If you’re a regular reader (and I know that you are) of the Spiked Punch, you know that for a while there we had a fairly consistent column written by a guy named Drew, said columns being all about beer. Drew’s Brews, they were called, and it was nice to give some beer time here. Sadly, Drew’s moving and shaking and such, and while hopefully he’ll do a few more posts in the future, well, I can’t actually predict the future. In his honor though, here’s a short post about beer. Specifically, about a beer I had here in Seattle last week at Chuck’s, which is a crazy beer haven (that used to be a really porny convenience store). The beer was from the Southern Tier Brewing Company, and was a Crème Brûlée. Seriously. I guess the actual varietal would be “Imperial Milk Stout,” but I believe it should fall into a category you don’t hear about a lot: dessert beers. It had an incredible crème brûlée aroma and a whole passel of vanilla, caramel, and burnt sugar flavors. If I remember correctly, at the time I said it was “weirdly tasty” and I stand by that account. If you get a chance, and if you’re an adventuresome drinker, I strongly suggest keeping an eye out for it. And when you get a pint, pair it up with some creamy dessert. Dreamy, man, dreamy.
July 30, 2012
Sometimes, it doesn’t take long to know you’re gonna like a new book. I’m talking about a completely new book here, by an author you don’t know, and not say the 32nd book in a series by your all-time favorite writer (which I’m guessing is Garth Marenghi). Sometimes, it takes a few pages, but sometimes, rarely, sure, but sometimes by the end of the second sentence you know the book’s gonna snag you. Or at least has serious potential. I recently had this very phenomenon happen, with a book called The Man with a Load of Mischief, by Martha Grimes, who I’d never read word one from before. As this blog isn’t one of serious literary merit (wait, are any?), you probably have guessed that there’s some boozy mention in said second sentence. And you’re right. But what you probably couldn’t guess is that the boozy mention is of an English beer, one that’s not prevalent in the U.S., but one whose distillery I’ve actually been to! Amazing. It was a few years back, and I was traveling the U.K. with wife Nat and pals Markie B and Leslie P and we were in the Yorkshire region tooling around before seeing the Mighty Boosh, and ended up in a village called Masham, where the famous Theakston Brewery resides, which we visited. And, to bring it all full circle, at Theakston they make a renowned beer call Old Peculiar, which we had (and which Markie B has since lobbied to get in Seattle—successfully I might add) and loved, and which is mentioned in the second sentence of the book, which I talked about like an hour ago at the top of this paragraph. But hey, you wouldn’t want me to leave the story unfinished, right? The payoff is the quote itself, which is right here:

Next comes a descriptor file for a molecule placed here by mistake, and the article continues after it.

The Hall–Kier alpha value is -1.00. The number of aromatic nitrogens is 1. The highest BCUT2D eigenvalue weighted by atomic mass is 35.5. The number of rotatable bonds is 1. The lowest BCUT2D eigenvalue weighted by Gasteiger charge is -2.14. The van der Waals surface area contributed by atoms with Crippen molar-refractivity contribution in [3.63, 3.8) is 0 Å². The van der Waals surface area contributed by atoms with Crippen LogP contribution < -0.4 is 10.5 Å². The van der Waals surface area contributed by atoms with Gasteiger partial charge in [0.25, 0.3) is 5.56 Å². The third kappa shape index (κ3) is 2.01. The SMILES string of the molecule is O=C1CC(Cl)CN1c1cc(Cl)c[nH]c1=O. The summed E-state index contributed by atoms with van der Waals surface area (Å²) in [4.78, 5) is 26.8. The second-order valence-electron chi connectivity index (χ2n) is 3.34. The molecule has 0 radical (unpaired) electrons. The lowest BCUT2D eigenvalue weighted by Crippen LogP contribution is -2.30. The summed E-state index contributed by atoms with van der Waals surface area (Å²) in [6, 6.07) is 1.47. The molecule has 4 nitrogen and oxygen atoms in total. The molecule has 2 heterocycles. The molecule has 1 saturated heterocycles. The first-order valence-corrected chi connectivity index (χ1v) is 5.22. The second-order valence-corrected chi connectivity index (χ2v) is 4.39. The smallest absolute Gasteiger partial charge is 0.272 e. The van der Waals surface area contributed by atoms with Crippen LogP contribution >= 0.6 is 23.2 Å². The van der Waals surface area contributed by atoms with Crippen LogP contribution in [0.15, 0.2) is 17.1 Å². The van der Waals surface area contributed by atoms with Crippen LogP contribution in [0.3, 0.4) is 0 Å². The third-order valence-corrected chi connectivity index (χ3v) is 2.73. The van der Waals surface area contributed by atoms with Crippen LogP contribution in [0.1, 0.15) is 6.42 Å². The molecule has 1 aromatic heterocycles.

Outside the Jack and Hammer, a dog growled. Inside, his view of the High Street obstructed by the window at his shoulder, Melrose Plant sat in the curve of the bay drinking Old Peculiar and reading Rimbaud.
—The Man with a Load of Mischief, Martha Grimes